from the FAS Project on Government Secrecy
Volume 2018, Issue No. 46
July 19, 2018

Secrecy News Blog:


Does the President have the authority to unilaterally amend the Code of Federal Regulations by executive order?

The question arises because executive order 13843 issued by President Trump on July 10 to modify the way administrative law judges are appointed also purports to directly amend three provisions of the CFR.

Ordinarily, such regulations can only be amended by a formal rulemaking procedure involving public notice and an opportunity for public comment. That was not done here.

So a new publication from the Congressional Research Service inquires into the scope of presidential authority to amend federal regulations.

The tentative CRS conclusion is that while an executive order may itself be exempt from the regular rulemaking procedures, any agency implementation of the president's executive order that involves changes to federal regulations would still have to follow those notice and comment procedures. See Can a President Amend Regulations by Executive Order?, CRS Legal Sidebar, July 18, 2018.

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Federal agencies disburse more than $100 billion each year in "improper payments" -- meaning payments that should not have been made, such as payments for goods or services that were not received, payments in the wrong amount, duplicate payments, and so on. Efforts to reduce such unjustified expenditures have not been successful. A new report from the Congressional Research Service reviews the trends, and finds that "Over the period of FY2004 through FY2017... improper payments have totaled $1.3 trillion." See Improper Payments in High-Priority Programs: In Brief, July 16, 2018:

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Other notable new or updated reports from the Congressional Research Service include the following.

Public Disclosure of Corporate Tax Returns, CRS Insight, July 16, 2018 ("Granting access to corporate tax returns could help to educate the public and inform policymakers by showing what corporations pay in taxes and which tax incentives they benefit from."):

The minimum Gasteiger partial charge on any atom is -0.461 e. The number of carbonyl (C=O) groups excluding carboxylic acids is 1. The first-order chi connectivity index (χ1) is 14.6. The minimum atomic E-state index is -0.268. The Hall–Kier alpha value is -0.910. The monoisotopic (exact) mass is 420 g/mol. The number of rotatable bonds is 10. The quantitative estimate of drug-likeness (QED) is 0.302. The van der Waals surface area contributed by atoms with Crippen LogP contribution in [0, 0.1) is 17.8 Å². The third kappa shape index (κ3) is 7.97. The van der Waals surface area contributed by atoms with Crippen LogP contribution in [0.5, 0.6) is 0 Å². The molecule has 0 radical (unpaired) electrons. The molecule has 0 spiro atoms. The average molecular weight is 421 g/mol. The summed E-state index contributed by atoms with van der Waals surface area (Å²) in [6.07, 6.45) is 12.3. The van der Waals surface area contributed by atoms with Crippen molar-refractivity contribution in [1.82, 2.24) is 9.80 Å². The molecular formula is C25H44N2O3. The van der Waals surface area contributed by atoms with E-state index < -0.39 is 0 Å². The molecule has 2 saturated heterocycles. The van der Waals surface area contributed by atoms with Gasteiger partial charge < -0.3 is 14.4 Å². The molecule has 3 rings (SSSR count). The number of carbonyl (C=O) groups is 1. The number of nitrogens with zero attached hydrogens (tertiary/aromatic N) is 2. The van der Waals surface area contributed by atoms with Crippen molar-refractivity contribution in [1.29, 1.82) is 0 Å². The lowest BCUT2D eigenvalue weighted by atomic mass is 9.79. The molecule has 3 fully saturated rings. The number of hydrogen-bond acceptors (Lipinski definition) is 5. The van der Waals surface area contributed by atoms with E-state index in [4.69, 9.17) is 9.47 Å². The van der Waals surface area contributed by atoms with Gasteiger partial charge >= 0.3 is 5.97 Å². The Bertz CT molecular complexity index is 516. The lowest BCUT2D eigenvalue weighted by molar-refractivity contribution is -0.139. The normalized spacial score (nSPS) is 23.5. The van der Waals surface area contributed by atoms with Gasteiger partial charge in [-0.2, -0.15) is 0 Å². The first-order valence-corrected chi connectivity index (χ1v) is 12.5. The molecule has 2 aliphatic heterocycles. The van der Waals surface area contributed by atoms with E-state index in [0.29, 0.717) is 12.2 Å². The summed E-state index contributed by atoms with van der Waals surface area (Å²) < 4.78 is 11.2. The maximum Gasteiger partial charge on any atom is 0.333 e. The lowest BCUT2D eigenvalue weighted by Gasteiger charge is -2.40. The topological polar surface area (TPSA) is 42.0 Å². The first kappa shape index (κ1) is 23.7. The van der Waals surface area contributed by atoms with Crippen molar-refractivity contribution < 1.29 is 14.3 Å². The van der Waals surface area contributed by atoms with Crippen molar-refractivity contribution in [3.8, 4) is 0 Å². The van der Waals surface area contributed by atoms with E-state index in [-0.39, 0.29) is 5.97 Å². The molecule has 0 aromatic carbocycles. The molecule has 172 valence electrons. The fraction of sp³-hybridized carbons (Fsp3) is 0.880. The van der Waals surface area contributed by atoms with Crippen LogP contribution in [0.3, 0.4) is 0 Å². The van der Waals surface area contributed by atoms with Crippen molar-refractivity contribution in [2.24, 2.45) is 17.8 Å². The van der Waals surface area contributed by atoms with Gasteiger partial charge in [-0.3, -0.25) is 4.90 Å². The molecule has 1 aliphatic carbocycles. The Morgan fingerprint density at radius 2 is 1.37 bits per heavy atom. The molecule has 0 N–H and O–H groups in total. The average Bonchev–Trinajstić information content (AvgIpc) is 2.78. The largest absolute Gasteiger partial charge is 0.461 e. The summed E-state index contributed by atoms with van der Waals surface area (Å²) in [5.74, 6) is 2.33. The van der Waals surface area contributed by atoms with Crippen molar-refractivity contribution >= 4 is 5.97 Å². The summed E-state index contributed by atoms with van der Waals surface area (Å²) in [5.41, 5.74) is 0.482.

Brett M. Kavanaugh: Selected Primary Material, CRS Legal Sidebar, July 17, 2018:

The Proposed Equal Rights Amendment: Contemporary Ratification Issues, updated July 18, 2018:

The Black Lung Program, the Black Lung Disability Trust Fund, and the Excise Tax on Coal: Background and Policy Options, July 18, 2018:

Military Commission Judges Do Not Have Unilateral Power to Punish for Contempt, CRS Legal Sidebar, July 18, 2018:

The Budget Control Act and the Defense Budget: Frequently Asked Questions, updated July 13, 2018:

Cybersecurity: Data, Statistics, and Glossaries, updated July 16, 2018:

The U.S. Trade Deficit: An Overview, CRS In Focus, July 18, 2018:

Mexico's 2018 Elections: Results and Potential Implications, CRS In Focus, July 17, 2018:

China's Actions in South and East China Seas: Implications for U.S. Interests--Background and Issues for Congress, updated July 17, 2018:

U.S. Army's Initial Maneuver, Short-Range Air Defense (IM-SHORAD) System, CRS Insight, July 18, 2018:


Secrecy News is written by Steven Aftergood and published by the Federation of American Scientists.

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